Native Texan made Motown history

By Shari Goldstein Stern

There was palpable energy in the air at last Wednesday night’s production of Broadway Dallas’ “Ain’t Too Proud.” Entering the Music Hall at Fair Park, Baby Boomers relived their cherished ’60s and ’70s as they rocked their own versions of the Temptations Walk across the parking lot and through the lobby. All generations joined in, anticipating the burst of excitement through the double doors, where Boomers full-out danced their hearts out down the aisles. With the trademark harmony and unique choreography, all you needed was a glimpse of the smart wardrobe to know you were in the right place. 

Otis Williams is the founder and last living artist of The Temptations. Today he is 81 years old.
Photo courtesy of Texarkana Magazine

Broadway Dallas presents “Ain’t Too Proud: the Life and Times of The Temptations” at the Music Hall at Fair Park through Sept. 18.

When Marcus Paul James as Otis Williams entered stage left, the theater came alive with adoring Temptations fans on their feet. Even latecomers rocked to the music on the lobby’s big screen TV, where they enjoyed the first few minutes’ lock out. Oh, so embarrassing, but sharing it with other loyal locked-out fans was divine.

A Texarkana, Texas teenager, Williams moved to Detroit, home of Motown Music, to be with his mother. By 1958, he was the leader of a vocal group named Otis Williams and the Siberians. Throughout the next few years, that group morphed into about a dozen other names. New members from other bands joined, as Temptations left to join other groups or to do their own thing. That attrition was the circle of life for The Temptations, founded by Williams, still performing in 2022. Iconic music producer Berry Gordy signed Temptations founder Williams, along with Paul Williams and some of the original Temptations, to the Motown label in March 1961. Playing Gordy in “Ain’t Too Proud,” Michael Andreaus is all business. Lawrence Dandridge as the brilliant musician who wrote some of The Temptations’ songs, Smokey Robinson, was a natural for the role.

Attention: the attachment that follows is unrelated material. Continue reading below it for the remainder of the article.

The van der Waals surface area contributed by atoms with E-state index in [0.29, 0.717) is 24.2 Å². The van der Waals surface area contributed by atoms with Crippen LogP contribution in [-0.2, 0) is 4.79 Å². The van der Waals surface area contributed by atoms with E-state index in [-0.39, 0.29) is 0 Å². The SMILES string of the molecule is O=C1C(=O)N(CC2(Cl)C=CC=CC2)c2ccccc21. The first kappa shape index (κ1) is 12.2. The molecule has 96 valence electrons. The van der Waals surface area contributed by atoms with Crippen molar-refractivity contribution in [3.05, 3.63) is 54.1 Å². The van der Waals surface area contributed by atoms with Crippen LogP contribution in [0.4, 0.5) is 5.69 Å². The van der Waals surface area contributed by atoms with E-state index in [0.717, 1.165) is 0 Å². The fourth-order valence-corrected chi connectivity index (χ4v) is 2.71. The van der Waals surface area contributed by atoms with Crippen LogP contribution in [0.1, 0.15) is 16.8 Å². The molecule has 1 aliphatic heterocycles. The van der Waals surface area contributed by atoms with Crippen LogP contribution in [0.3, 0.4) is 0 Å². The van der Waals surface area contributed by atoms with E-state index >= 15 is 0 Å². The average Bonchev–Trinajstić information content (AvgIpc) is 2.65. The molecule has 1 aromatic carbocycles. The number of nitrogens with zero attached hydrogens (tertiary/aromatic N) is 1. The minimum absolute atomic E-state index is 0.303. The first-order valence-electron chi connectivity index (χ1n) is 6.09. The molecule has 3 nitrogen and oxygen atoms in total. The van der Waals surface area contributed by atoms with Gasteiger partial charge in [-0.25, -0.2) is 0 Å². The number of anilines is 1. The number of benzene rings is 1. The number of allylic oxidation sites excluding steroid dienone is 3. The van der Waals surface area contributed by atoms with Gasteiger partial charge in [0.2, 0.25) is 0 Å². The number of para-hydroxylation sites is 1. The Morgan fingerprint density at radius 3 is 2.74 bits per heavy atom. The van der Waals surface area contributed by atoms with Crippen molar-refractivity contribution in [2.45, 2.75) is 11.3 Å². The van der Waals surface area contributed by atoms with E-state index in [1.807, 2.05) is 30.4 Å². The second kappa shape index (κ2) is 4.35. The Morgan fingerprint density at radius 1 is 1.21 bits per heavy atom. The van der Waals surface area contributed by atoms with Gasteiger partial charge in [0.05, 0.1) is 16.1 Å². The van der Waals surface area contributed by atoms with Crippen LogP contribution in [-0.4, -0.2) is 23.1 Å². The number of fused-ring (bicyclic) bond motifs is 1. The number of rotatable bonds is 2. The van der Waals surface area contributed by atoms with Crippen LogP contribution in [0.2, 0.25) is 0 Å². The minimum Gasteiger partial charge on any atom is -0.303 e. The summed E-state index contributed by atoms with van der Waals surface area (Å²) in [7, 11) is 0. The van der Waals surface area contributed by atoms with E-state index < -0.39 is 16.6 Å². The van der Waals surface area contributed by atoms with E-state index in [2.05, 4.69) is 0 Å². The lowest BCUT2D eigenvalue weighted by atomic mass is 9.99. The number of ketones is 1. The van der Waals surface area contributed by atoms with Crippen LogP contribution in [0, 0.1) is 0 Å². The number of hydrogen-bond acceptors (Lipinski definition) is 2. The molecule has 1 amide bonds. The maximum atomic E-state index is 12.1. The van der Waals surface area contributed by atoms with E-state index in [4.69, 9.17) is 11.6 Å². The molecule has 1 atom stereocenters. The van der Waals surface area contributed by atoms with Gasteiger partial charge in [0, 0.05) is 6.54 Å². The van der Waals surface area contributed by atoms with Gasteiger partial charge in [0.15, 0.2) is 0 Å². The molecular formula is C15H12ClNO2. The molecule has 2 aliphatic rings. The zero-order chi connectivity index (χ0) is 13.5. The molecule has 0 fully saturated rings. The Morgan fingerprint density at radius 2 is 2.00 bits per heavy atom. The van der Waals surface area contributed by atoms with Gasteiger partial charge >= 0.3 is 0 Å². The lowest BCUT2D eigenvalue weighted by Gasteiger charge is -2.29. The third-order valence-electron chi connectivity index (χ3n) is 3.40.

Band members would come, make a name for themselves and their unique talents, and go, but the signature choreography, inventive harmonies and sharp, memorable wardrobe would just get better throughout the band’s career. Having sold tens of millions of albums, the Temptations are among the most successful groups in popular music. 

The National Touring Company of “Ain’t Too Proud.”
Photo by Emilio Madrid

At 81 years young, Williams remains the oldest living Temptation. In 2021, he made a surprise, cameo appearance at the opening of “Ain’t Too Proud” in Motown’s home, Detroit.

“Ain’t Too Proud: the Life and Times of the Temptations” includes some of the artists’ greatest, many award-winning hits, like “My Girl” (1964); “Ain’t Too Proud to Beg” (1966); “I Wish it would Rain” (1967); and “Cloud Nine” (1968). The audience roared to “I Can’t Get Next to You” (1969); and “Ball of Confusion” (“That’s What the World Is Today”) (1970).

Boomers were on their feet for “Just My Imagination (Running away with me);” “Shout;” “Since I Lost my Baby;” and “If You Don’t Know Me by Now.”

With Amber Mariah Talley as Diana Ross, Shayla Brielle G. as Florence Ballard and Traci Elaine Lee as Mary Wilson, the Supremes had a few numbers including their familiar, “You Can’t Hurry Love.” The women were exquisite in their brightly-colored, hour-glass costumes adorned with sequins and silk, and their movements and vocals gave the originals a run for their money.

The anticipated final number did not disappoint, with almost two dozen Temptations from across the years looking sharp in their iconic line singing a medley of Temptations favorites. “I know you wanna’ leave me, but I refuse to let you go. If I have to beg and plead for your sympathy, I don’t mind coz’ you mean that much to me. Ain’t too proud to beg, sweet darlin’ — Please don’t leave me girl, don’t you go. Ain’t too proud to plead, baby, baby — Please don’t leave me, girl, don’t you go.”        

The morning of September 13, supporters including T.D. Jakes Foundation, and the Dallas Mavericks sponsored up to 3,400 students and teachers from all 25 Dallas Independent School District (DISD) high schools to attend a dedicated performance of the national touring production of “Ain’t Too Proud: the Life and Times of The Temptations.” The event was included as a component of the district-wide STEAM education (science, technology, engineering, arts and mathematics) program themed around Broadway musicals and non-performance career preparation in the arts field.

The program is one part of a growing partnership between Broadway Dallas and DISD, whose mission is to provide students access to “the spirit of Broadway” through a variety of programs and initiatives. 

“Ain’t Too Proud” will continue its run through Sept. 18. For information, visit